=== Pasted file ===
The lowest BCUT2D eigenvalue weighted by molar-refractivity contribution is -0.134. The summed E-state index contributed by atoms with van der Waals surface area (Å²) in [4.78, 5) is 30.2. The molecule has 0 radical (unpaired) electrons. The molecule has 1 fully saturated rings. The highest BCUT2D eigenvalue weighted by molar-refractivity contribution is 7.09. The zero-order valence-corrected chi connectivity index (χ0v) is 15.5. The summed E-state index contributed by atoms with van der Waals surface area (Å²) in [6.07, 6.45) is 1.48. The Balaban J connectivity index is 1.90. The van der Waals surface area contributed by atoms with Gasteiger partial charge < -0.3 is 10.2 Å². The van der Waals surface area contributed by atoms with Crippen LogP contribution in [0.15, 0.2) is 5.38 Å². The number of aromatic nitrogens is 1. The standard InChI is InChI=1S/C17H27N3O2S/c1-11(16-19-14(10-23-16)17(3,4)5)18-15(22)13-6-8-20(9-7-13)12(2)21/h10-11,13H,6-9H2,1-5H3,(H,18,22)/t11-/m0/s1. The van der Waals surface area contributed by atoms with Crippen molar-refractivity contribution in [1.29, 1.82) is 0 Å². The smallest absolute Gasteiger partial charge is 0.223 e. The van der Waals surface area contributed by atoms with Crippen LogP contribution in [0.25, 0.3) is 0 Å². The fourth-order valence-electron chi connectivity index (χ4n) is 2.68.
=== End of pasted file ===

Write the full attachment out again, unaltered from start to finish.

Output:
The lowest BCUT2D eigenvalue weighted by molar-refractivity contribution is -0.134. The summed E-state index contributed by atoms with van der Waals surface area (Å²) in [4.78, 5) is 30.2. The molecule has 0 radical (unpaired) electrons. The molecule has 1 fully saturated rings. The highest BCUT2D eigenvalue weighted by molar-refractivity contribution is 7.09. The zero-order valence-corrected chi connectivity index (χ0v) is 15.5. The summed E-state index contributed by atoms with van der Waals surface area (Å²) in [6.07, 6.45) is 1.48. The Balaban J connectivity index is 1.90. The van der Waals surface area contributed by atoms with Gasteiger partial charge < -0.3 is 10.2 Å². The van der Waals surface area contributed by atoms with Crippen LogP contribution in [0.15, 0.2) is 5.38 Å². The number of aromatic nitrogens is 1. The standard InChI is InChI=1S/C17H27N3O2S/c1-11(16-19-14(10-23-16)17(3,4)5)18-15(22)13-6-8-20(9-7-13)12(2)21/h10-11,13H,6-9H2,1-5H3,(H,18,22)/t11-/m0/s1. The van der Waals surface area contributed by atoms with Crippen molar-refractivity contribution in [1.29, 1.82) is 0 Å². The smallest absolute Gasteiger partial charge is 0.223 e. The van der Waals surface area contributed by atoms with Crippen LogP contribution in [0.25, 0.3) is 0 Å². The fourth-order valence-electron chi connectivity index (χ4n) is 2.68.